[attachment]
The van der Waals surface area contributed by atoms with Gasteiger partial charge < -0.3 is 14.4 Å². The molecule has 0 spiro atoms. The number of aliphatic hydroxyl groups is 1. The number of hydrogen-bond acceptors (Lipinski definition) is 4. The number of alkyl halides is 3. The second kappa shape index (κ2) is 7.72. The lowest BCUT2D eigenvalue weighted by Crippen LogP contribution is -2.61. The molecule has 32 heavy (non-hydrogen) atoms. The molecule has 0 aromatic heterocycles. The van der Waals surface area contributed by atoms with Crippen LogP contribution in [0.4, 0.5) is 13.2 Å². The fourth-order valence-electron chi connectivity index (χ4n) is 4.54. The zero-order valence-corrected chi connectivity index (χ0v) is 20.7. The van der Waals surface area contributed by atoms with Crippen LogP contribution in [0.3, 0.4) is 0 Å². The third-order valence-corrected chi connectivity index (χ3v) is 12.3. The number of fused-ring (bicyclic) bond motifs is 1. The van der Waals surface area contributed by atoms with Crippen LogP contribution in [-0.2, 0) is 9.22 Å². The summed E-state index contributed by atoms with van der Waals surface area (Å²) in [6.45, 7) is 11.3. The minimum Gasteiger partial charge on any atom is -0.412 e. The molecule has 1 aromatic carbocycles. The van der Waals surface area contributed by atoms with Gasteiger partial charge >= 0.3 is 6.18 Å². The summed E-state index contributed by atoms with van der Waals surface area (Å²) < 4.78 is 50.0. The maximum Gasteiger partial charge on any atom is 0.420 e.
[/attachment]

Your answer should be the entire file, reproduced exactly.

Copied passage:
The van der Waals surface area contributed by atoms with Gasteiger partial charge < -0.3 is 14.4 Å². The molecule has 0 spiro atoms. The number of aliphatic hydroxyl groups is 1. The number of hydrogen-bond acceptors (Lipinski definition) is 4. The number of alkyl halides is 3. The second kappa shape index (κ2) is 7.72. The lowest BCUT2D eigenvalue weighted by Crippen LogP contribution is -2.61. The molecule has 32 heavy (non-hydrogen) atoms. The molecule has 0 aromatic heterocycles. The van der Waals surface area contributed by atoms with Crippen LogP contribution in [0.4, 0.5) is 13.2 Å². The fourth-order valence-electron chi connectivity index (χ4n) is 4.54. The zero-order valence-corrected chi connectivity index (χ0v) is 20.7. The van der Waals surface area contributed by atoms with Crippen LogP contribution in [0.3, 0.4) is 0 Å². The third-order valence-corrected chi connectivity index (χ3v) is 12.3. The number of fused-ring (bicyclic) bond motifs is 1. The van der Waals surface area contributed by atoms with Crippen LogP contribution in [-0.2, 0) is 9.22 Å². The summed E-state index contributed by atoms with van der Waals surface area (Å²) in [6.45, 7) is 11.3. The minimum Gasteiger partial charge on any atom is -0.412 e. The molecule has 1 aromatic carbocycles. The van der Waals surface area contributed by atoms with Gasteiger partial charge >= 0.3 is 6.18 Å². The summed E-state index contributed by atoms with van der Waals surface area (Å²) < 4.78 is 50.0. The maximum Gasteiger partial charge on any atom is 0.420 e.